How food brought a father and daughter together


I often dream of sugar cane. Our family home in Okinawa was built next to acres and acres of sugarcane, and by the late 1960s the huge fields were a vast playground for me and my big sister, Janet.

I also dream of machetes. Sweaty tanned men chased us with razor-sharp blades after we stole a few sweet stalks for treats. Each time Janet and I had to climb a wall in our backyard for our safety.

Little precocious girls, we cried and laughed as we ran to our father for protection. He was in the back, usually grilling burgers or steaks. At 6ft 4in our American dad was a giant on the island. The locals have never played with Glenn Barnes.

When we presented our ill-gotten possessions to him, he would cut off the outer layer of the cane, and the three of us would stay, leaning over next to the hot grill, sucking in the sugary juices. Then we would spit the pieces of fiber on the ground and, being the little kid that I was, I would greet the angry men in the fields.

My father, who worked mainly as a musician, was a cook at home. Our mom was busy running a successful nightclub, which meant she slept all day. It was during the Vietnam War, and the United States had a huge military presence on the island. Every night his club was filled with young men on their way to or returning from battle. I don’t think she ever cooked us a meal or even put us to bed.

Janet, left, and Jo in Okinawa in 1967.

(Jo Stougaard)

My father was the king of the house and the kitchen. Besides his garden burgers, his favorites included omurice (rice topped with an omelet), fried chicken, Okinawan pork belly, and classic tuna sandwiches. He would wake us up before sunrise and take us fishing nearby. I hated fish, but I loved these – often soggy – sandwiches made with tuna, mayonnaise and celery on soft white bread and wrapped in crumpled wax paper.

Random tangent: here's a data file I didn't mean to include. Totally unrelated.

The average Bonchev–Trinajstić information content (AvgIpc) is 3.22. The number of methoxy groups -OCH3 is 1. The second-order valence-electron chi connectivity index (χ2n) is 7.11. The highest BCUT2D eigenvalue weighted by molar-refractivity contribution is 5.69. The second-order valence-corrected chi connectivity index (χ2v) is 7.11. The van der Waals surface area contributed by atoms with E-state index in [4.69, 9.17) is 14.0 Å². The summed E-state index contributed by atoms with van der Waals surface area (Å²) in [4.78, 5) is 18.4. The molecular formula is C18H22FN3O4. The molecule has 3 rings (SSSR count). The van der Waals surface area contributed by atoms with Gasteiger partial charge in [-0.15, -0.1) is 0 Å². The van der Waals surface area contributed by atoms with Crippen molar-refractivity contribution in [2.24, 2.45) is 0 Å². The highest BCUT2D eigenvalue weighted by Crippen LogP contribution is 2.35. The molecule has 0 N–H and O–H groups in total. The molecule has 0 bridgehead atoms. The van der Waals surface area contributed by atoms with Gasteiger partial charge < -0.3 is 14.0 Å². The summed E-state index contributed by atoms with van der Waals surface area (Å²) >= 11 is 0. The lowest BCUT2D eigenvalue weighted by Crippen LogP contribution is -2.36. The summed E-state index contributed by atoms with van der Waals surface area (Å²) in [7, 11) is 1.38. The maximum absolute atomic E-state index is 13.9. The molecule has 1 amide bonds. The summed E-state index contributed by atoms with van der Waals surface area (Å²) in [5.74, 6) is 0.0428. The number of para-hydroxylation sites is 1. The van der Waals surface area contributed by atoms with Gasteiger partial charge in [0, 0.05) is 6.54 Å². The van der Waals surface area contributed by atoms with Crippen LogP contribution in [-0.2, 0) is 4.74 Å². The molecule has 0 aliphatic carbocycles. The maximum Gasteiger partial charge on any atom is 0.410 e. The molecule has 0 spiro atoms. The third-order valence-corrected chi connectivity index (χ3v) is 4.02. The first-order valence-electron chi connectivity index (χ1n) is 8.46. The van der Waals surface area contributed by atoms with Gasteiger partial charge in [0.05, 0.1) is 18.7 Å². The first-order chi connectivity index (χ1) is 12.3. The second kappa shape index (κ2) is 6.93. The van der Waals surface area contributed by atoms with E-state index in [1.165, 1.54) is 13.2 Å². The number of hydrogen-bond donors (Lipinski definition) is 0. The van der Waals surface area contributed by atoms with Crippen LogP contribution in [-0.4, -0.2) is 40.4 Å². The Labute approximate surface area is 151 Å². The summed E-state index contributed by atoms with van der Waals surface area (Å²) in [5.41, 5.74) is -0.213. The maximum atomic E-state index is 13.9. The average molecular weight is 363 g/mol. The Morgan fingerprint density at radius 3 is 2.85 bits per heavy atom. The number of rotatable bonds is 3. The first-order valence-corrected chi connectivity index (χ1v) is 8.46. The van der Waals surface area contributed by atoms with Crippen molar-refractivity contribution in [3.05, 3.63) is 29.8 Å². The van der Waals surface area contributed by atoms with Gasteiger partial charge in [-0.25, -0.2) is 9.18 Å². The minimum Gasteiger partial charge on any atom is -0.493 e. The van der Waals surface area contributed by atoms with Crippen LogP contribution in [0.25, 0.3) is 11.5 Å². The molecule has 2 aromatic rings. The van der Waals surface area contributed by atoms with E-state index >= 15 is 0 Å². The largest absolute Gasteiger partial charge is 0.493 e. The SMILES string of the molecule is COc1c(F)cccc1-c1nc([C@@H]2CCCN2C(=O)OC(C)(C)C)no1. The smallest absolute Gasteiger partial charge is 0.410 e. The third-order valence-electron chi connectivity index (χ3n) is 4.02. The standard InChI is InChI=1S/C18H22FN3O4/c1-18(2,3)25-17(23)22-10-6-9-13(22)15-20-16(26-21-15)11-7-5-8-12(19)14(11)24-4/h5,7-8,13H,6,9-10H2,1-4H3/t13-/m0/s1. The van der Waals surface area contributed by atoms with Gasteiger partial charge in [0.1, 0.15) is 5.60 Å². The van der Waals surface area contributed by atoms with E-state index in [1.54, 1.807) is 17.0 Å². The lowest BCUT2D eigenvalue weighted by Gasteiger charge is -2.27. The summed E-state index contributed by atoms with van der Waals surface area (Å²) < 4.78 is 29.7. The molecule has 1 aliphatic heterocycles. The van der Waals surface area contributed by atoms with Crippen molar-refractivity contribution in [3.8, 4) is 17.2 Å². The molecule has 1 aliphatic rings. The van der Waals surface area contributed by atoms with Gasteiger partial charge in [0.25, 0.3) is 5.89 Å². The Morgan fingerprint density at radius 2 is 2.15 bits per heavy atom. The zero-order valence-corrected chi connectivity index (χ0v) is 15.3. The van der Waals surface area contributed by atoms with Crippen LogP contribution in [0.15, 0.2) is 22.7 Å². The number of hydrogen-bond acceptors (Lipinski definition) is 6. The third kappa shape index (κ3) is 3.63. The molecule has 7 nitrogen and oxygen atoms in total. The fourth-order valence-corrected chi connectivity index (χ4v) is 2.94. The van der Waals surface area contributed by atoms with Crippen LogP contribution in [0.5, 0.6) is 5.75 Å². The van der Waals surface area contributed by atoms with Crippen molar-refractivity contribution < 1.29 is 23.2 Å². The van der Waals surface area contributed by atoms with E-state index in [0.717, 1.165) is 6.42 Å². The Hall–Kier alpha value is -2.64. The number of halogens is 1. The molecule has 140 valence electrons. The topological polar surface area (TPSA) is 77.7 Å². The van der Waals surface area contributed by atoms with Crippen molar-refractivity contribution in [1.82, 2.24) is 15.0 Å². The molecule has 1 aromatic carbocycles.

Our father’s 1969 “Chicken Pie Christmas Tree” is a family legend. We had to eat chicken pie for months, just so he could make a tree-shaped decoration for the front of the house. He punched holes in the center of the shiny little pie tins, then passed twinkling lights through them. Decorating was the hit of our neighborhood – Takahara Heights – that year.

Then, in 1972, our parents separated.

Divorce is hard. International divorce is brutal. Our father got custody and sent his daughters halfway from Okinawa to Los Angeles to live with his parents in the wealthy city of San Marino. But we were mixed-race island girls and were just too much for our aging grandparents to deal with. New arrangements should be made.

A man is holding a camera over a black and white photograph.

Jo Stougaard’s father in Okinawa.

(Jo Stougaard)

Then, to our surprise, our father accepted a job in Scotland (his mother was from the Maxwell clan), where he met and married his second wife, Mandy. Janet and I were therefore placed in the Masonic Home for Children in Covina, California. My sister lived there for seven years and I “served 10 years,” as I liked to say. The sprawling resort, 20 miles east of Los Angeles, is still there today (and serves retirees).

Not a moment went by that I did not long for my father – I was only 7 when we parted ways. I called him dad and continued to do so as an adult. Over the years we wrote letters to each other and he sent packages of Scottish produce (usually shortbread), but what I wanted most was him.

A black and white photograph of a father and his daughter on a merry-go-round.

Jo Stougaard with his father at Disneyland in 1966.

(Jo Stougaard)

Our grandparents, our legal guardians, did their best. While we were at the Masonic Home, we vacationed with them in San Marino. Dad and Mandy have visited several times, and my sister and I took a trip to Scotland when our brother, Greg, was born in 1980. But the truth is, my relationship with my father was broken for decades. As a young girl (and young adult) I couldn’t understand how he could leave me and my sister and start a new life in Scotland.

In 2002, I did the hard part. I took a trip to Scotland to confront my father and ask him to apologize. It was one of the most difficult times of my life and I put it off until the day I had to return to California. We sat down together and I said, “You have to apologize for leaving me at home, daddy. You just have to do it.